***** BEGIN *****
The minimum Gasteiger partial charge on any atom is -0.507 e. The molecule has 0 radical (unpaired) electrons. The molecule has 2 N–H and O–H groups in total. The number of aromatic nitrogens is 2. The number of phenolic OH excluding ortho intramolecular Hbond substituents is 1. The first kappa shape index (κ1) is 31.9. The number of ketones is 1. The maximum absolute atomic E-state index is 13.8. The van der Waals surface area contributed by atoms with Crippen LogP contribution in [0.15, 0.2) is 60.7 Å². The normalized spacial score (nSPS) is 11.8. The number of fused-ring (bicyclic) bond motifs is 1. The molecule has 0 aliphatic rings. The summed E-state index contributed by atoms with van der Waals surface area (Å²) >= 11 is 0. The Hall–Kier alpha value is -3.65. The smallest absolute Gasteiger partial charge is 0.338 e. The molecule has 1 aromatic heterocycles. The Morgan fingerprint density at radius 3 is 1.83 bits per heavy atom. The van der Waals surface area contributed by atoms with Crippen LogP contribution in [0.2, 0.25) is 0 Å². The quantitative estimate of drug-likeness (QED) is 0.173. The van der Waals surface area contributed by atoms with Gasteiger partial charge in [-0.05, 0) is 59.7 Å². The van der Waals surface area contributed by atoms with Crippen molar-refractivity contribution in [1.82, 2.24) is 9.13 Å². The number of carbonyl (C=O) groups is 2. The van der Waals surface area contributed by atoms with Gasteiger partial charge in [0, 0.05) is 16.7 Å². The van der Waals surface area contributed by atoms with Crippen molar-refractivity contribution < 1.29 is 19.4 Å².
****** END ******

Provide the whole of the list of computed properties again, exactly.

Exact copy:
The minimum Gasteiger partial charge on any atom is -0.507 e. The molecule has 0 radical (unpaired) electrons. The molecule has 2 N–H and O–H groups in total. The number of aromatic nitrogens is 2. The number of phenolic OH excluding ortho intramolecular Hbond substituents is 1. The first kappa shape index (κ1) is 31.9. The number of ketones is 1. The maximum absolute atomic E-state index is 13.8. The van der Waals surface area contributed by atoms with Crippen LogP contribution in [0.15, 0.2) is 60.7 Å². The normalized spacial score (nSPS) is 11.8. The number of fused-ring (bicyclic) bond motifs is 1. The molecule has 0 aliphatic rings. The summed E-state index contributed by atoms with van der Waals surface area (Å²) >= 11 is 0. The Hall–Kier alpha value is -3.65. The smallest absolute Gasteiger partial charge is 0.338 e. The molecule has 1 aromatic heterocycles. The Morgan fingerprint density at radius 3 is 1.83 bits per heavy atom. The van der Waals surface area contributed by atoms with Crippen LogP contribution in [0.2, 0.25) is 0 Å². The quantitative estimate of drug-likeness (QED) is 0.173. The van der Waals surface area contributed by atoms with Gasteiger partial charge in [-0.05, 0) is 59.7 Å². The van der Waals surface area contributed by atoms with Crippen molar-refractivity contribution in [1.82, 2.24) is 9.13 Å². The number of carbonyl (C=O) groups is 2. The van der Waals surface area contributed by atoms with Gasteiger partial charge in [0, 0.05) is 16.7 Å². The van der Waals surface area contributed by atoms with Crippen molar-refractivity contribution < 1.29 is 19.4 Å².